Autism is a wide-ranging neurological disorder. Those on one end of the “autism spectrum” might not be able to speak, make eye contact or tolerate crowds, sudden change or noise. But others can be high functioning with superior skills in technology, math, pattern recognition, puzzles and code deciphering as well as the ability to handle repetitive tasks.

Such skill sets are attractive to Metro Transit, the IT department at Bremer Bank and countless others, Brundidge said.

But Joan Marie Verba said challenges persist.

“I am on the spectrum. I have applied to more than 800 positions and have the spreadsheets to prove it,” said the freelance IT programmer who graduated from two coding boot camps and still can’t find full-time work.

She once was let go from a job not because of her coding work but because she didn’t greet people, make eye contact “or do the other things neurotypical people” expected her to do, she said.

That’s a missed opportunity, said Eric Black.

“While these individuals experience challenges that are often visible to the average employer, more often than not, their engagement, [creativity] and productivity exceed expectations,” said Black, the chief executive of Minnesota Diversified Industries (MDI), which has 400 employees, including 240 disabled workers, making corrugated plastics and performing packaging, kitting and assembly services.

“Individuals who have a developmental disability, including autism, are incredibly important to our workforce,” Black said, noting some just need support or accommodations that often don’t cost much.

Making accommodations

At MDI, employees with autism use a daily “flight plan” itinerary that maps their workday in detail, introduces few changes and lets the individual work uninterrupted. MDI also uses noise-cancelling headphones and trains production leaders on how to work with and support employees on the spectrum.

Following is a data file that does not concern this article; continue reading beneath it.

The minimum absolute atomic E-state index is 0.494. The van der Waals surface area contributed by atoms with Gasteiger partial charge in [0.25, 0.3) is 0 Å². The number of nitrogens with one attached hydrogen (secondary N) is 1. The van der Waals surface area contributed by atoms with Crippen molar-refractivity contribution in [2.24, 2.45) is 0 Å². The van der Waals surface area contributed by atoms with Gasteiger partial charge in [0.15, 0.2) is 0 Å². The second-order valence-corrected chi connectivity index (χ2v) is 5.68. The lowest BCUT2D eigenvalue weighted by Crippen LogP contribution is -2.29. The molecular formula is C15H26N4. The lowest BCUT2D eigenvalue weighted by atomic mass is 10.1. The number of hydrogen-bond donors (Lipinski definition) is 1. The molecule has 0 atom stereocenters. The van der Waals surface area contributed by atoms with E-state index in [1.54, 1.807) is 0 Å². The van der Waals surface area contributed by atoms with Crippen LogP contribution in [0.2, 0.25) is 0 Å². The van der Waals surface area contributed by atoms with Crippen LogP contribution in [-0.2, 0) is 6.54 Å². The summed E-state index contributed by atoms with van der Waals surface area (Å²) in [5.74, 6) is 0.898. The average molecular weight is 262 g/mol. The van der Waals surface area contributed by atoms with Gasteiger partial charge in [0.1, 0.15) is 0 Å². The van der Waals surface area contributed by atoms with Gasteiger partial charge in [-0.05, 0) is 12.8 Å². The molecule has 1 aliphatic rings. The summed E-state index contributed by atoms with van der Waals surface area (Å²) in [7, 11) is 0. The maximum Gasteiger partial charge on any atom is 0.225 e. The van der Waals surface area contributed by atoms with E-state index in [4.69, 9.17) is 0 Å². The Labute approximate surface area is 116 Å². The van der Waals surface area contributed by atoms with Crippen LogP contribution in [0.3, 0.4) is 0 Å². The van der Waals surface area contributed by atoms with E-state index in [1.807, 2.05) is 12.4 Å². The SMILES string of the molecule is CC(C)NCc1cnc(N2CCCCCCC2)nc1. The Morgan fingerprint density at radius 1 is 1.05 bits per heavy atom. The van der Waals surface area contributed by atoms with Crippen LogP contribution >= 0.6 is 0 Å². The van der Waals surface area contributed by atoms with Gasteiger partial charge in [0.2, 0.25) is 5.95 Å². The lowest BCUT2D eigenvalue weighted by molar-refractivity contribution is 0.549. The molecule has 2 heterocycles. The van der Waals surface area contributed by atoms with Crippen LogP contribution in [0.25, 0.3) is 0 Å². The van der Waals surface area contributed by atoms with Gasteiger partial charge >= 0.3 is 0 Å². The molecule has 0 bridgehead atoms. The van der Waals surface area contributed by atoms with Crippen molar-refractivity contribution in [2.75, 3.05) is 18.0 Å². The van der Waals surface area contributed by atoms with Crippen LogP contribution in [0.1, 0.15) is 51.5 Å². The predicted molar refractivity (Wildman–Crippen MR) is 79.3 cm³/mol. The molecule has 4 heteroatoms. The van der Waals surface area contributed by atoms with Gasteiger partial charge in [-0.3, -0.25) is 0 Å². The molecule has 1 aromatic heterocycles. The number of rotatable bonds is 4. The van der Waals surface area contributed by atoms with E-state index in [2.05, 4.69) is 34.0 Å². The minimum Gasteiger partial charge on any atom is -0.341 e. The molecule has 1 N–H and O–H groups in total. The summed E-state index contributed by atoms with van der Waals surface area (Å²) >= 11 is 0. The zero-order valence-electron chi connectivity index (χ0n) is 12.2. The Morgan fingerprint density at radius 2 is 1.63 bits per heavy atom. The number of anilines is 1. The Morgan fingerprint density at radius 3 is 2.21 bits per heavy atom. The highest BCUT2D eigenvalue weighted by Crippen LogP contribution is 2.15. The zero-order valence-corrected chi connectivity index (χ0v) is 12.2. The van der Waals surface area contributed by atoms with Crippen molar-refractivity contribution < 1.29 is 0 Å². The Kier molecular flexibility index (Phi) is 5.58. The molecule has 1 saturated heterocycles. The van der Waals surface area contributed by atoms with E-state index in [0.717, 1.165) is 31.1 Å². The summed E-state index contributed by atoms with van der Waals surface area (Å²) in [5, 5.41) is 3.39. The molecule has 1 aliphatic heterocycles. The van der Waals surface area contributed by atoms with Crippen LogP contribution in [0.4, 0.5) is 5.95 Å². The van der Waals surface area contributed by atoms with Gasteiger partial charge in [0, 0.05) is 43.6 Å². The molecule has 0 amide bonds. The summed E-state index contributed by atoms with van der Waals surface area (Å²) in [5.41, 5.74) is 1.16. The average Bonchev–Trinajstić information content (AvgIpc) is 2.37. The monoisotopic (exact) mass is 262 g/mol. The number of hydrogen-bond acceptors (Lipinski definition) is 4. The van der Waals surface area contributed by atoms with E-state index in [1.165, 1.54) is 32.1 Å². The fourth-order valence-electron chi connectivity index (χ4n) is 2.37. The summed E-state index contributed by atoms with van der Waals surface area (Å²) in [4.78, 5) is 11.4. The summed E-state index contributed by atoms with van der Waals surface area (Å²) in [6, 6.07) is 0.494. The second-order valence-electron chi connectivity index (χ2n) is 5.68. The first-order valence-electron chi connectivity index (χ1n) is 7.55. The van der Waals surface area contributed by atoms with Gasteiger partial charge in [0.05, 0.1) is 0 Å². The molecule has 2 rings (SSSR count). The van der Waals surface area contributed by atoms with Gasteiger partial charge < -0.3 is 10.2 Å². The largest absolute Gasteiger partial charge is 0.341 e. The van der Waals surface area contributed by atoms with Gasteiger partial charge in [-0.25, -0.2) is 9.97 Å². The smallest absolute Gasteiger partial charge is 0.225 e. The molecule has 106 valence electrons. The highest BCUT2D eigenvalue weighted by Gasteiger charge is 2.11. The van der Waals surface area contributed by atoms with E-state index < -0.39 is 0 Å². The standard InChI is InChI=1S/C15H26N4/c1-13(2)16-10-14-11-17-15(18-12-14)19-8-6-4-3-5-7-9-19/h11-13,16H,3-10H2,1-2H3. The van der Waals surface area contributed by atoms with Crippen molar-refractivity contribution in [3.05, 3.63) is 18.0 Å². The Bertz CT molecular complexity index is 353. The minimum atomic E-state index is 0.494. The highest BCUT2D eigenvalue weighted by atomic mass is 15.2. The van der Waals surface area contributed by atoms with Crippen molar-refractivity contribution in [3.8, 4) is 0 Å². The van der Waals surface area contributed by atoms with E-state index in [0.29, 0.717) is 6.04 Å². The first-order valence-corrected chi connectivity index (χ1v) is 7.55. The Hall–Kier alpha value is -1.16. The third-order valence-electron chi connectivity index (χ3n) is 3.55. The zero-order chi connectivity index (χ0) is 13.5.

A recent DEED survey found 54% of employers provided some type of accommodation to employees with disabilities. Half of those accommodations cost fewer than $1,000 per worker.

To help smaller employers consider hiring more autistic and other disabled job seekers, DEED just launched a $4 million Employer Reasonable Accommodation Fund. It reimburses companies up to $30,000 for equipment and other costs tied to helping disabled workers succeed on the job.

A program coordinator also offers employers free help finding needed equipment and counseling on how to comply with the Americans with Disabilities Act.

Natasha Jerde, director of DEED’s State Services for the Blind said she hopes the pilot fund “encourages employment of people with disabilities by reducing any perceived or real financial barriers.”

“Individuals who are neurodivergent may have reasonable [work] accommodation needs, such as noise-canceling headphones, specialty lighting, white noise machines and even job coaching,” Jerde said, adding those might all be reimbursable through the program.

To ensure the Autism Job Fair went smoothly, Brundidge introduced some accommodations of her own. She kept the fair small with fewer than 10 employers so as not to overwhelm job seekers. Two breakout rooms provided quiet space, and a third served as the “fidget room” with gadgets and plenty of space to spin, flap arms or make other stimulating motions.

Many people with autism “just have all this pent-up energy, and they have to do something with it,” Brundidge said. “… It’s like a calming-down type of thing.”

This content was originally published here.